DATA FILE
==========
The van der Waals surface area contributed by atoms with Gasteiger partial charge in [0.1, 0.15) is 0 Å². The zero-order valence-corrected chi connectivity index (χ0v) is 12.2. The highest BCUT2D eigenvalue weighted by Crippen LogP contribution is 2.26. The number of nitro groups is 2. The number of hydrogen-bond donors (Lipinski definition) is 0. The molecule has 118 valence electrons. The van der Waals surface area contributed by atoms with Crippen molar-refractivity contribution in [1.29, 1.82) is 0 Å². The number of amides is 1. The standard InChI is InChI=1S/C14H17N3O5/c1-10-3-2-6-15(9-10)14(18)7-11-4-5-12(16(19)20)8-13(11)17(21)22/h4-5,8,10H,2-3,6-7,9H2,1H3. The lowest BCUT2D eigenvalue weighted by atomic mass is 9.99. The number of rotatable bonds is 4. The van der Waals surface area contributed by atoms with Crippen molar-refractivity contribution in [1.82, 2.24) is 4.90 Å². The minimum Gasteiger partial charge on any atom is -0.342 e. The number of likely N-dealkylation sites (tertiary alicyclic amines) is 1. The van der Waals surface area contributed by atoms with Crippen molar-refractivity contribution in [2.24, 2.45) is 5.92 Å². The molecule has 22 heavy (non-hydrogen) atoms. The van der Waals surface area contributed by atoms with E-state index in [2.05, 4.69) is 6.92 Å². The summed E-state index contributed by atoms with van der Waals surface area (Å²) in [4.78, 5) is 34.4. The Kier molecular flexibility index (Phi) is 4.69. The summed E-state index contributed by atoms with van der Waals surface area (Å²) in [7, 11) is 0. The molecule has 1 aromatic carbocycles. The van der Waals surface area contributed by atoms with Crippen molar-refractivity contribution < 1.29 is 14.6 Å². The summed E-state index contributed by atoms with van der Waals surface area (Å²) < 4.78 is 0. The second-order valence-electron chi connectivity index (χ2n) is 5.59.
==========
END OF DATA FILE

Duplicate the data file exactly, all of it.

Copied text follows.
The van der Waals surface area contributed by atoms with Gasteiger partial charge in [0.1, 0.15) is 0 Å². The zero-order valence-corrected chi connectivity index (χ0v) is 12.2. The highest BCUT2D eigenvalue weighted by Crippen LogP contribution is 2.26. The number of nitro groups is 2. The number of hydrogen-bond donors (Lipinski definition) is 0. The molecule has 118 valence electrons. The van der Waals surface area contributed by atoms with Crippen molar-refractivity contribution in [1.29, 1.82) is 0 Å². The number of amides is 1. The standard InChI is InChI=1S/C14H17N3O5/c1-10-3-2-6-15(9-10)14(18)7-11-4-5-12(16(19)20)8-13(11)17(21)22/h4-5,8,10H,2-3,6-7,9H2,1H3. The lowest BCUT2D eigenvalue weighted by atomic mass is 9.99. The number of rotatable bonds is 4. The van der Waals surface area contributed by atoms with Crippen molar-refractivity contribution in [1.82, 2.24) is 4.90 Å². The minimum Gasteiger partial charge on any atom is -0.342 e. The number of likely N-dealkylation sites (tertiary alicyclic amines) is 1. The van der Waals surface area contributed by atoms with Crippen molar-refractivity contribution in [2.24, 2.45) is 5.92 Å². The molecule has 22 heavy (non-hydrogen) atoms. The van der Waals surface area contributed by atoms with E-state index in [2.05, 4.69) is 6.92 Å². The summed E-state index contributed by atoms with van der Waals surface area (Å²) in [4.78, 5) is 34.4. The Kier molecular flexibility index (Phi) is 4.69. The summed E-state index contributed by atoms with van der Waals surface area (Å²) in [7, 11) is 0. The molecule has 1 aromatic carbocycles. The van der Waals surface area contributed by atoms with Crippen molar-refractivity contribution < 1.29 is 14.6 Å². The summed E-state index contributed by atoms with van der Waals surface area (Å²) < 4.78 is 0. The second-order valence-electron chi connectivity index (χ2n) is 5.59.